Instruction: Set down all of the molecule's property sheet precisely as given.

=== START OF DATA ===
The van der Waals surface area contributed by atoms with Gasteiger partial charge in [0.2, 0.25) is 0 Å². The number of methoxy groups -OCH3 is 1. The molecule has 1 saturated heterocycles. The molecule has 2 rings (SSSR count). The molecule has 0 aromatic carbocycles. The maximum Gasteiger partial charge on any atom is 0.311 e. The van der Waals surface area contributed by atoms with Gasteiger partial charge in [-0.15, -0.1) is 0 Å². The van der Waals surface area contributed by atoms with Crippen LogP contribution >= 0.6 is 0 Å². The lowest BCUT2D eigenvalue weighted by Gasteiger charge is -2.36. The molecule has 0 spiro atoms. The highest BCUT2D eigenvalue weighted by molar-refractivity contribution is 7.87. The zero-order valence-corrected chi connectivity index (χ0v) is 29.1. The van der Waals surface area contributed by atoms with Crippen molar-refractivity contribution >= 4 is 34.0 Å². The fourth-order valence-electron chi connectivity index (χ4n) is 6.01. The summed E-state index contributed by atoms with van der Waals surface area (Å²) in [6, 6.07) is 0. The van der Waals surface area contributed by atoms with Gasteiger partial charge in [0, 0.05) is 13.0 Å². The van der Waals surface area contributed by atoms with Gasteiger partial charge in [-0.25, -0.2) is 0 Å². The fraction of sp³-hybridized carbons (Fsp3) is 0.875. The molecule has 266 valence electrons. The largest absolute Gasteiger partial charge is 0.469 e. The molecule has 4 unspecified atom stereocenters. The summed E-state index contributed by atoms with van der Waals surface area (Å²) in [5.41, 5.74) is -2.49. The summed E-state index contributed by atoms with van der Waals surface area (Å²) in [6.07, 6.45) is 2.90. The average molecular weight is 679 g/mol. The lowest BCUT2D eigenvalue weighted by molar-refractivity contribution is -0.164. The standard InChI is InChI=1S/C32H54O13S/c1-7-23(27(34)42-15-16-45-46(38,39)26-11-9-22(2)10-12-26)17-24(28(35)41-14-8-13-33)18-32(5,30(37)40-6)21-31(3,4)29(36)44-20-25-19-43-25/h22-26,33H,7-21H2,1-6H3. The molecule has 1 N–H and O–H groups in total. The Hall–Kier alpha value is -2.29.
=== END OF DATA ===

The van der Waals surface area contributed by atoms with Gasteiger partial charge in [0.2, 0.25) is 0 Å². The number of methoxy groups -OCH3 is 1. The molecule has 1 saturated heterocycles. The molecule has 2 rings (SSSR count). The molecule has 0 aromatic carbocycles. The maximum Gasteiger partial charge on any atom is 0.311 e. The van der Waals surface area contributed by atoms with Gasteiger partial charge in [-0.15, -0.1) is 0 Å². The van der Waals surface area contributed by atoms with Crippen LogP contribution >= 0.6 is 0 Å². The lowest BCUT2D eigenvalue weighted by Gasteiger charge is -2.36. The molecule has 0 spiro atoms. The highest BCUT2D eigenvalue weighted by molar-refractivity contribution is 7.87. The zero-order valence-corrected chi connectivity index (χ0v) is 29.1. The van der Waals surface area contributed by atoms with Crippen molar-refractivity contribution >= 4 is 34.0 Å². The fourth-order valence-electron chi connectivity index (χ4n) is 6.01. The summed E-state index contributed by atoms with van der Waals surface area (Å²) in [6, 6.07) is 0. The van der Waals surface area contributed by atoms with Gasteiger partial charge in [0, 0.05) is 13.0 Å². The van der Waals surface area contributed by atoms with Gasteiger partial charge in [-0.25, -0.2) is 0 Å². The fraction of sp³-hybridized carbons (Fsp3) is 0.875. The molecule has 266 valence electrons. The largest absolute Gasteiger partial charge is 0.469 e. The molecule has 4 unspecified atom stereocenters. The summed E-state index contributed by atoms with van der Waals surface area (Å²) in [5.41, 5.74) is -2.49. The summed E-state index contributed by atoms with van der Waals surface area (Å²) in [6.07, 6.45) is 2.90. The average molecular weight is 679 g/mol. The lowest BCUT2D eigenvalue weighted by molar-refractivity contribution is -0.164. The standard InChI is InChI=1S/C32H54O13S/c1-7-23(27(34)42-15-16-45-46(38,39)26-11-9-22(2)10-12-26)17-24(28(35)41-14-8-13-33)18-32(5,30(37)40-6)21-31(3,4)29(36)44-20-25-19-43-25/h22-26,33H,7-21H2,1-6H3. The molecule has 1 N–H and O–H groups in total. The Hall–Kier alpha value is -2.29.